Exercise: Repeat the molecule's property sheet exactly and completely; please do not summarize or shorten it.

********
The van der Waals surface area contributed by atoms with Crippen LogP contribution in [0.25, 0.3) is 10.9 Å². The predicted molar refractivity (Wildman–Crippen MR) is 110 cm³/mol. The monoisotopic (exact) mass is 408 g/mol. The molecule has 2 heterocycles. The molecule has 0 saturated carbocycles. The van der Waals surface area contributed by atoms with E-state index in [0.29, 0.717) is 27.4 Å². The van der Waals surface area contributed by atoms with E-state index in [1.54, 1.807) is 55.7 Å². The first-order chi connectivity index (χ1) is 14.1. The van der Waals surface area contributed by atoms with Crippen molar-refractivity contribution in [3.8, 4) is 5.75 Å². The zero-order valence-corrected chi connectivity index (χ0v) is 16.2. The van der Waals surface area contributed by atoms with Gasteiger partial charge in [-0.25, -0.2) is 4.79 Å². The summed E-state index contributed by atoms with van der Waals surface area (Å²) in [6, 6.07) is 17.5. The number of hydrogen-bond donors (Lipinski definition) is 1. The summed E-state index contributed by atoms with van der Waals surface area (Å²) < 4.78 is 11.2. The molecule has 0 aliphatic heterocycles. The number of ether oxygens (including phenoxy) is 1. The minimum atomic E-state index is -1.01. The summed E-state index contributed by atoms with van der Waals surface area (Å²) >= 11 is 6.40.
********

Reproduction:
The van der Waals surface area contributed by atoms with Crippen LogP contribution in [0.25, 0.3) is 10.9 Å². The predicted molar refractivity (Wildman–Crippen MR) is 110 cm³/mol. The monoisotopic (exact) mass is 408 g/mol. The molecule has 2 heterocycles. The molecule has 0 saturated carbocycles. The van der Waals surface area contributed by atoms with E-state index in [0.29, 0.717) is 27.4 Å². The van der Waals surface area contributed by atoms with E-state index in [1.54, 1.807) is 55.7 Å². The first-order chi connectivity index (χ1) is 14.1. The van der Waals surface area contributed by atoms with Crippen molar-refractivity contribution in [3.8, 4) is 5.75 Å². The zero-order valence-corrected chi connectivity index (χ0v) is 16.2. The van der Waals surface area contributed by atoms with Gasteiger partial charge in [-0.25, -0.2) is 4.79 Å². The summed E-state index contributed by atoms with van der Waals surface area (Å²) in [6, 6.07) is 17.5. The number of hydrogen-bond donors (Lipinski definition) is 1. The summed E-state index contributed by atoms with van der Waals surface area (Å²) < 4.78 is 11.2. The molecule has 0 aliphatic heterocycles. The number of ether oxygens (including phenoxy) is 1. The minimum atomic E-state index is -1.01. The summed E-state index contributed by atoms with van der Waals surface area (Å²) >= 11 is 6.40.